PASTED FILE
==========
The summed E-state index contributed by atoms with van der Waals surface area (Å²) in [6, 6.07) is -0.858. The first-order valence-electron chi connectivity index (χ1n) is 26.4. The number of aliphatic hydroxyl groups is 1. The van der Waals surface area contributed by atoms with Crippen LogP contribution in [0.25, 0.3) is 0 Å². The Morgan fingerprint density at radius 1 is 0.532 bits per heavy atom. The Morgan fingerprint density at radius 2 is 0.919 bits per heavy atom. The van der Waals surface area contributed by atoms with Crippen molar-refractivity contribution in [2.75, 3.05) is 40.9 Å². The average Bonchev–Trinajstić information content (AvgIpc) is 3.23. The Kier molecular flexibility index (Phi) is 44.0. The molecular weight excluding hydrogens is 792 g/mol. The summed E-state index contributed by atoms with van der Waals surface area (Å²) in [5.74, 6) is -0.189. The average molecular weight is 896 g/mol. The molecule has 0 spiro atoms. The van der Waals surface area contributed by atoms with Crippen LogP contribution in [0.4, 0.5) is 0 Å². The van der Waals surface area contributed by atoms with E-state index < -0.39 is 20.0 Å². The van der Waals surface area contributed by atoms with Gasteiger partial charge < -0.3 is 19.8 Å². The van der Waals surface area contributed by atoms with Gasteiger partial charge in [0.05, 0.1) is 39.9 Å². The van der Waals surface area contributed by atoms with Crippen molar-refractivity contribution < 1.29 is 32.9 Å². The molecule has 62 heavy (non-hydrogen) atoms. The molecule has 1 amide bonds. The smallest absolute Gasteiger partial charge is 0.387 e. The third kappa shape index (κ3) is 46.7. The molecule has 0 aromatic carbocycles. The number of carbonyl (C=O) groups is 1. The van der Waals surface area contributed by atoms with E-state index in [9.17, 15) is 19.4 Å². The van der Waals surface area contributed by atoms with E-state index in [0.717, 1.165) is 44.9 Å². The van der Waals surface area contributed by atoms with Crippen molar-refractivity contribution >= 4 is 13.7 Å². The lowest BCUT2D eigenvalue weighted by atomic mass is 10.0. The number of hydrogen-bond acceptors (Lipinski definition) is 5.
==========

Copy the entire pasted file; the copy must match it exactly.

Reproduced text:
The summed E-state index contributed by atoms with van der Waals surface area (Å²) in [6, 6.07) is -0.858. The first-order valence-electron chi connectivity index (χ1n) is 26.4. The number of aliphatic hydroxyl groups is 1. The van der Waals surface area contributed by atoms with Crippen LogP contribution in [0.25, 0.3) is 0 Å². The Morgan fingerprint density at radius 1 is 0.532 bits per heavy atom. The Morgan fingerprint density at radius 2 is 0.919 bits per heavy atom. The van der Waals surface area contributed by atoms with Crippen molar-refractivity contribution in [2.75, 3.05) is 40.9 Å². The average Bonchev–Trinajstić information content (AvgIpc) is 3.23. The Kier molecular flexibility index (Phi) is 44.0. The molecular weight excluding hydrogens is 792 g/mol. The summed E-state index contributed by atoms with van der Waals surface area (Å²) in [5.74, 6) is -0.189. The average molecular weight is 896 g/mol. The molecule has 0 spiro atoms. The van der Waals surface area contributed by atoms with Crippen LogP contribution in [0.4, 0.5) is 0 Å². The van der Waals surface area contributed by atoms with E-state index < -0.39 is 20.0 Å². The van der Waals surface area contributed by atoms with Gasteiger partial charge < -0.3 is 19.8 Å². The van der Waals surface area contributed by atoms with Gasteiger partial charge in [0.05, 0.1) is 39.9 Å². The van der Waals surface area contributed by atoms with Crippen molar-refractivity contribution < 1.29 is 32.9 Å². The molecule has 62 heavy (non-hydrogen) atoms. The molecule has 1 amide bonds. The smallest absolute Gasteiger partial charge is 0.387 e. The third kappa shape index (κ3) is 46.7. The molecule has 0 aromatic carbocycles. The number of carbonyl (C=O) groups is 1. The van der Waals surface area contributed by atoms with E-state index in [9.17, 15) is 19.4 Å². The van der Waals surface area contributed by atoms with E-state index in [0.717, 1.165) is 44.9 Å². The van der Waals surface area contributed by atoms with Crippen molar-refractivity contribution >= 4 is 13.7 Å². The lowest BCUT2D eigenvalue weighted by atomic mass is 10.0. The number of hydrogen-bond acceptors (Lipinski definition) is 5.